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How Legos in the Classroom Started a Controversy

After an off-the-cuff remark about encouraging girls to play with Legos and barring boys for a short period, one Washington kindergarten teacher is facing some backlash.

(TNS) -- Blakely Elementary kindergarten teacher Karen Keller says an offhand comment about boys, girls and Legos she made to a reporter with a weekly publication was taken out of context and misrepresents her position on gender equity.

Keller, in the Oct. 30 Bainbridge Review article, describes her efforts to encourage girls to play with Legos. She is quoted as saying she tells the boys they can have their turn, “... and I’m like, ‘Yeah, when hell freezes over’ in my head.”

In a recent statement issued through the district’s administrative office, Keller said she instituted a girls-only Lego time during the first month of the 2015-16 school year during free play “to get them interested” in trial-and-error building and math.

Keller received the Lego set in the spring through a STEM (science, technology, engineering and math) grant from the Bainbridge Schools Foundation. She found the boys typically dominated the Legos during free play time and wanted the girls to get comfortable with them unencumbered. Other building materials were available during the girls’ Lego time, and the arrangement was temporary, she said.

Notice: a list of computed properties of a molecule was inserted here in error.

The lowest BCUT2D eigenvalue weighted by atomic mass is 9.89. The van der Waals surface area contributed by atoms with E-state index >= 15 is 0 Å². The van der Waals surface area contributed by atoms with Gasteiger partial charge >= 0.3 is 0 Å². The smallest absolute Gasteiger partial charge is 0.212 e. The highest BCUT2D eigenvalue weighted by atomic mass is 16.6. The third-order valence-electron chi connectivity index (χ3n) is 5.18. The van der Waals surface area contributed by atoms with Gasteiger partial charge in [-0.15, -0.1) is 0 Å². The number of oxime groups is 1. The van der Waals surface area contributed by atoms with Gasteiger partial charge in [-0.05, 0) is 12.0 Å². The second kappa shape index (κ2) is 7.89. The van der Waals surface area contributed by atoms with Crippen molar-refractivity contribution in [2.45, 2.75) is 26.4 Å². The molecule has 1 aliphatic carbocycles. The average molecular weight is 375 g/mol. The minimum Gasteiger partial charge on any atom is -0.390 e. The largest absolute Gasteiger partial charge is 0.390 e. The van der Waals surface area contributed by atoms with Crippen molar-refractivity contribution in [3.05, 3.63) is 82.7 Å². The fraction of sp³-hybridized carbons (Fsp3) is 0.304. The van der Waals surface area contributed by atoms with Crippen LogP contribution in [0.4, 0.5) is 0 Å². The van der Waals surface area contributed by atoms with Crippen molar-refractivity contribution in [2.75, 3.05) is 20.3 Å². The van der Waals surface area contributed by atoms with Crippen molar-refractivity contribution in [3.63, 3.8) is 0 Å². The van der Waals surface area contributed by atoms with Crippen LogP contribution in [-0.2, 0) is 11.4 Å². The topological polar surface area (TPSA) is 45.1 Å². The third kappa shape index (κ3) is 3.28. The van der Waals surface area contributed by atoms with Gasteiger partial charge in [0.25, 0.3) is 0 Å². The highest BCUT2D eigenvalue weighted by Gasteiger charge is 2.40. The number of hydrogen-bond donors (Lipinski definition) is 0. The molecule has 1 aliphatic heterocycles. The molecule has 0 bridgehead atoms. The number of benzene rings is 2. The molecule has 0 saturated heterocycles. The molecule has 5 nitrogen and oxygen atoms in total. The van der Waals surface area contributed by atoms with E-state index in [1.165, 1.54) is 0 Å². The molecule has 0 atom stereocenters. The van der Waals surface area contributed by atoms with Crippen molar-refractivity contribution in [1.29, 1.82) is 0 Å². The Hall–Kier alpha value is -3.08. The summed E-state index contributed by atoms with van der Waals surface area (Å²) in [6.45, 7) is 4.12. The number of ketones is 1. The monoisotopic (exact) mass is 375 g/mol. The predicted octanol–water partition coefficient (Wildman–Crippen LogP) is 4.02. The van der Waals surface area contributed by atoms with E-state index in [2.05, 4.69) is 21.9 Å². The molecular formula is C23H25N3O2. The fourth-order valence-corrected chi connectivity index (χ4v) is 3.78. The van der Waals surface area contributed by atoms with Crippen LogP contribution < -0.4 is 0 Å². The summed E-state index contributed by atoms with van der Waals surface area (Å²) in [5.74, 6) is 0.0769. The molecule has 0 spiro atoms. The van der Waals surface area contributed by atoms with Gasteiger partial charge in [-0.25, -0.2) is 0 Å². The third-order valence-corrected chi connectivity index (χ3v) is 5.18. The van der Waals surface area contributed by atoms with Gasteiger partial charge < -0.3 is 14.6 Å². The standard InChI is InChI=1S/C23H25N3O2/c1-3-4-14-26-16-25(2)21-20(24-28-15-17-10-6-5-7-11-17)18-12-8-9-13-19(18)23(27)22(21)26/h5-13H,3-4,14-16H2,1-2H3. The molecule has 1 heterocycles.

Keller said her “casual, off-record aside” was meant to convey her frustration with marketing to girls in society. She apologized for any problems stemming from the article.

“Anyone who has worked with me is aware of how I treat all my students with equal respect and kindness,” Keller said. “I make every effort to foster a thriving environment for all my students and invite anyone into my classroom to observe and confirm this.”

Blakely Principal Reese Ande didn’t know about the girls’ Lego group until the article.

“As soon as I found out about it, we made sure all students had access to all curricular material,” Ande said. “As a school system, it’s our responsibility to provide opportunities and access for all kids.”

Asked whether Keller was disciplined, Ande said he can’t discuss personnel issues.

“Ms. Keller and I have had very honest conversations about the situation,” said Ande, who praised Keller as “a passionate teacher who cares deeply for each and every one of her students.”

Ande said the school is constantly analyzing data to identify achievement gaps among its kindergarten through fourth-grade students. This year the district has hired a STEM specialist for each elementary school, which is helping all students, Ande said.

Catherine Hill, vice president for research at the American Association of University Women, supports in concept Keller’s attempts to give girls in her class exposure to nontraditional toys.

“I think we’re all in agreement that needs to happen,” Hill said. “There are different interspatial skills that can emerge in fairly young children. So encouraging girls to play with Legos and other types of building materials can be a good thing. That doesn’t mean you don’t encourage boys to play with building materials and other materials as well.”